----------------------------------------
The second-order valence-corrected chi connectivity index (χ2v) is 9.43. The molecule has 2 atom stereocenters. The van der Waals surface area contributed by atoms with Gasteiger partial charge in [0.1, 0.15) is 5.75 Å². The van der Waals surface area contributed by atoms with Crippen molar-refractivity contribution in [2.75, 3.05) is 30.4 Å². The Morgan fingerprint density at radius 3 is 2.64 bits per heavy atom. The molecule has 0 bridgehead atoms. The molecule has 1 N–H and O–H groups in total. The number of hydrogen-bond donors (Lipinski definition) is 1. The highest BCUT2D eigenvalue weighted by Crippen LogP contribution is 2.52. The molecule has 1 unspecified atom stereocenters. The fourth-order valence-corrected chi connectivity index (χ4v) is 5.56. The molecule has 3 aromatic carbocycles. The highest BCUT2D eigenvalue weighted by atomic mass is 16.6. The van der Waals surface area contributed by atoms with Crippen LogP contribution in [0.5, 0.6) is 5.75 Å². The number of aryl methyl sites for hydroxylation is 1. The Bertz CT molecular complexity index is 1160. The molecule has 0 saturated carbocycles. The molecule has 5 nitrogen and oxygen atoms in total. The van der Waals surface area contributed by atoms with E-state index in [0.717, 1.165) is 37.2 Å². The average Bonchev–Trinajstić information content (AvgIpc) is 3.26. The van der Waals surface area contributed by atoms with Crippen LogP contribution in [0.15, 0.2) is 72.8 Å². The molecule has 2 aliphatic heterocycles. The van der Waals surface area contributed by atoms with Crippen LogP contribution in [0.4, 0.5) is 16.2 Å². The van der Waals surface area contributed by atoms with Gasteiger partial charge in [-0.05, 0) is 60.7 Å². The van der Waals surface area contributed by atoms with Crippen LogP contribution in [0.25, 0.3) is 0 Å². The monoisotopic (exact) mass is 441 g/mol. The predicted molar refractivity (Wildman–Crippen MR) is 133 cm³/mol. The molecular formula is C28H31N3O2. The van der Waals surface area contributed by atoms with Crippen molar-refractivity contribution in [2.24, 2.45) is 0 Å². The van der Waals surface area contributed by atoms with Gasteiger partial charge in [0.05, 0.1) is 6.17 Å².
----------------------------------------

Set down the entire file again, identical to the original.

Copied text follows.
The second-order valence-corrected chi connectivity index (χ2v) is 9.43. The molecule has 2 atom stereocenters. The van der Waals surface area contributed by atoms with Gasteiger partial charge in [0.1, 0.15) is 5.75 Å². The van der Waals surface area contributed by atoms with Crippen molar-refractivity contribution in [2.75, 3.05) is 30.4 Å². The Morgan fingerprint density at radius 3 is 2.64 bits per heavy atom. The molecule has 0 bridgehead atoms. The molecule has 1 N–H and O–H groups in total. The number of hydrogen-bond donors (Lipinski definition) is 1. The highest BCUT2D eigenvalue weighted by Crippen LogP contribution is 2.52. The molecule has 1 unspecified atom stereocenters. The fourth-order valence-corrected chi connectivity index (χ4v) is 5.56. The molecule has 3 aromatic carbocycles. The highest BCUT2D eigenvalue weighted by atomic mass is 16.6. The van der Waals surface area contributed by atoms with Crippen LogP contribution in [0.5, 0.6) is 5.75 Å². The number of aryl methyl sites for hydroxylation is 1. The Bertz CT molecular complexity index is 1160. The molecule has 0 saturated carbocycles. The molecule has 5 nitrogen and oxygen atoms in total. The van der Waals surface area contributed by atoms with E-state index in [0.717, 1.165) is 37.2 Å². The average Bonchev–Trinajstić information content (AvgIpc) is 3.26. The van der Waals surface area contributed by atoms with Crippen LogP contribution in [0.15, 0.2) is 72.8 Å². The molecule has 2 aliphatic heterocycles. The van der Waals surface area contributed by atoms with Crippen LogP contribution in [0.4, 0.5) is 16.2 Å². The van der Waals surface area contributed by atoms with Gasteiger partial charge in [-0.05, 0) is 60.7 Å². The van der Waals surface area contributed by atoms with Crippen LogP contribution in [0.25, 0.3) is 0 Å². The monoisotopic (exact) mass is 441 g/mol. The predicted molar refractivity (Wildman–Crippen MR) is 133 cm³/mol. The molecular formula is C28H31N3O2. The van der Waals surface area contributed by atoms with Crippen molar-refractivity contribution in [2.24, 2.45) is 0 Å². The van der Waals surface area contributed by atoms with Gasteiger partial charge in [0.05, 0.1) is 6.17 Å².